Holly Madison and Bridget Marquardt say they’re ‘traumatized’ by rewatching ‘Girls Next Door’

Holly Madison and Bridget Marquardt say they’re ‘traumatized’ by rewatching ‘Girls Next Door’

Holly Madison, Hugh Hefner and Bridget Marquardt at a joint event in 2007. (Photo: Getty Images)

Holly Madison, Hugh Hefner and Bridget Marquardt at a joint event in 2007. (Photo: Getty Images)

Holly Madison and Bridget Marquardt admitted that watching old episodes of the E! The reality series Girls Next Door, which documented her time in the Playboy mansion, has taken an emotional toll.

The former Hugh Hefner co-stars and friends recently announced that they have teamed up to create a podcast titled Girls Next Level to revisit the reality show that launched their career and give audiences a chance to give a glimpse behind the scenes. Though the duo is excited about the joint venture, they told Heather McDonald it’s been difficult to reconsider that part of her life.

“Holly warned me that the first three episodes were really hard to watch and when she said that I thought she just meant get used to watching them again and when you’re like three episodes behind you It’s all good,” Marquardt said on the comedian’s Juicy Scoop podcast. “I didn’t realize it until I saw her not last night but the night before and I’m still traumatized. As if I had a bad stomach, I can’t sleep, I cried.”

While Marquardt recalled a more positive experience at the villa than Madison, she said she “has no bad feelings towards Kendra [Wilkinson] or hef or [the show’s producer] Kevin [Burns] or anyone,” Marquardt admitted that the way she was portrayed on the show left her with complicated emotions.

“We’re made off as sluts straight away, straight into episode one,” she says of her and Madison, adding that vulnerable conversations she had on camera were edited to make Marquardt look like she was ” just that jealous bitch. that I get people drunk and sabotage their pictures.”

“I think this is screwed up and borderline illegal,” Madison added, noting that she had some issues with the show’s producer after deciding to leave the Playboy mansion. Ultimately, she credited Burns with the unfavorable portrayal of Marquardt and herself.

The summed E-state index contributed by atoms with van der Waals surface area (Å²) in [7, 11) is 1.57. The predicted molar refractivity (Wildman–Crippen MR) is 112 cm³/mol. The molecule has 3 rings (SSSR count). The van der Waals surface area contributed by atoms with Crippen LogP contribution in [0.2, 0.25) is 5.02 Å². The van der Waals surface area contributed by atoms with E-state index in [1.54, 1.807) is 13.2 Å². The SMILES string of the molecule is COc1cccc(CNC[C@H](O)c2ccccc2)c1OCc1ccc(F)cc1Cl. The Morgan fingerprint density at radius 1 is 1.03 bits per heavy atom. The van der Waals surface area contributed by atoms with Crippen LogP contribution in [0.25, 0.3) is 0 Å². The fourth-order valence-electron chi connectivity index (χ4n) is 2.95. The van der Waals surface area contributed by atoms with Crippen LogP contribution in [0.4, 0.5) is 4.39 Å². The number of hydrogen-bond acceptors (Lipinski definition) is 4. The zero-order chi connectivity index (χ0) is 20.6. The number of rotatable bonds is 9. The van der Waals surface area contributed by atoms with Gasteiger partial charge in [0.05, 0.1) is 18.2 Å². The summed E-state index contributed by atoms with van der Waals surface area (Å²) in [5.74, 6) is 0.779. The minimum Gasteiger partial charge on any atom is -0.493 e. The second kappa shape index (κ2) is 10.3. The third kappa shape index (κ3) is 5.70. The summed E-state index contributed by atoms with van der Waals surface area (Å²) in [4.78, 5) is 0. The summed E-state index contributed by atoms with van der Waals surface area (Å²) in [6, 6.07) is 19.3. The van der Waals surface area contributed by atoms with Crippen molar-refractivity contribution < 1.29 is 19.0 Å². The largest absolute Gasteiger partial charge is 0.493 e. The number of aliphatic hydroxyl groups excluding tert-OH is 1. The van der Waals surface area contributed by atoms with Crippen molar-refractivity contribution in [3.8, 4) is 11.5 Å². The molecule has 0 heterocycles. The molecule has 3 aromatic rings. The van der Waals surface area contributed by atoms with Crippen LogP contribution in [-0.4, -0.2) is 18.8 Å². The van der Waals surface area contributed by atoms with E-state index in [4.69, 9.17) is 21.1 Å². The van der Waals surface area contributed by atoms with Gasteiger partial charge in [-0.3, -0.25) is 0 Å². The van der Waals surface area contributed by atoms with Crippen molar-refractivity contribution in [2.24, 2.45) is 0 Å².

“I think it was more the producer who wanted the drama and wanted us to look mean, and he didn’t care,” Madison said. “And that’s also confusing because we felt like we had a close friendship with Kevin and now that we’re getting older and we look back and see what he did, it’s a really bad feeling.”

The story goes on

Madison began looking back at the show in response to requests from her YouTube subscribers, who asked her to share her reaction on her channel. However, a few episodes later, she wasn’t sure if it was healthy for her to revisit her.

“When I did those initial reaction videos, I said to viewers, ‘I don’t know if I’m going to continue these because they’re not good for my mental health,'” she recalled. “I was just about to watch Secrets of Playboy and then I watch it and I think I don’t have the bandwidth for it.”

Even after watching episodes of the A&E documentaries she was a part of, Madison said she felt emotionally unstable.

“I had a nightmare, every night after ‘Secrets of Playboy,’ I was back at the mansion,” she told McDonald. “I don’t want to see myself talking about my trauma again, I can’t take it.”

Marquardt faced similar difficulties when she joined Madison to rewatch the reality series for her new podcast. However, the two expressed hope that reflecting on their experiences together will be a healing process.

“I hope it gets better from here,” said Marquardt.

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